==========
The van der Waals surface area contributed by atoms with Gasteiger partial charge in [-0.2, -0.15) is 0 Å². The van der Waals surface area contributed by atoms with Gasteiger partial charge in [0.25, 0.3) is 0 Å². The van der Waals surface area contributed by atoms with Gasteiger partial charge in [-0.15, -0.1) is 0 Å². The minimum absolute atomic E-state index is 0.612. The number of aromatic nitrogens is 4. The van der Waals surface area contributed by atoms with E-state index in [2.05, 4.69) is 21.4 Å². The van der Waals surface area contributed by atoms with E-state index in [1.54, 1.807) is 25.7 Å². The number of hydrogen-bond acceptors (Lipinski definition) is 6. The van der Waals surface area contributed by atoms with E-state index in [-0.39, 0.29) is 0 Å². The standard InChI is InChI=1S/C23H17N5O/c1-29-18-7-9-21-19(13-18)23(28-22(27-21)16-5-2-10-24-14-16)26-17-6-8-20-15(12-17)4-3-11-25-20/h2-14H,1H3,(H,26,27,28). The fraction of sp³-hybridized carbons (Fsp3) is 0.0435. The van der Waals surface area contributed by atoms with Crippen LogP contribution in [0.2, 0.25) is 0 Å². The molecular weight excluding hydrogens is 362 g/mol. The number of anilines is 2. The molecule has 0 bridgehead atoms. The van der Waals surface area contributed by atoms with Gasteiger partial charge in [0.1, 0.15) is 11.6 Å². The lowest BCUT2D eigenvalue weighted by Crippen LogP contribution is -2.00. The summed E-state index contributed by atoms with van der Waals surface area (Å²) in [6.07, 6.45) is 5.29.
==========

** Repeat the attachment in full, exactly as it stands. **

The van der Waals surface area contributed by atoms with Gasteiger partial charge in [-0.2, -0.15) is 0 Å². The van der Waals surface area contributed by atoms with Gasteiger partial charge in [0.25, 0.3) is 0 Å². The van der Waals surface area contributed by atoms with Gasteiger partial charge in [-0.15, -0.1) is 0 Å². The minimum absolute atomic E-state index is 0.612. The number of aromatic nitrogens is 4. The van der Waals surface area contributed by atoms with E-state index in [2.05, 4.69) is 21.4 Å². The van der Waals surface area contributed by atoms with E-state index in [1.54, 1.807) is 25.7 Å². The number of hydrogen-bond acceptors (Lipinski definition) is 6. The van der Waals surface area contributed by atoms with E-state index in [-0.39, 0.29) is 0 Å². The standard InChI is InChI=1S/C23H17N5O/c1-29-18-7-9-21-19(13-18)23(28-22(27-21)16-5-2-10-24-14-16)26-17-6-8-20-15(12-17)4-3-11-25-20/h2-14H,1H3,(H,26,27,28). The fraction of sp³-hybridized carbons (Fsp3) is 0.0435. The van der Waals surface area contributed by atoms with Crippen LogP contribution in [0.2, 0.25) is 0 Å². The molecular weight excluding hydrogens is 362 g/mol. The number of anilines is 2. The molecule has 0 bridgehead atoms. The van der Waals surface area contributed by atoms with Gasteiger partial charge in [0.1, 0.15) is 11.6 Å². The lowest BCUT2D eigenvalue weighted by Crippen LogP contribution is -2.00. The summed E-state index contributed by atoms with van der Waals surface area (Å²) in [6.07, 6.45) is 5.29.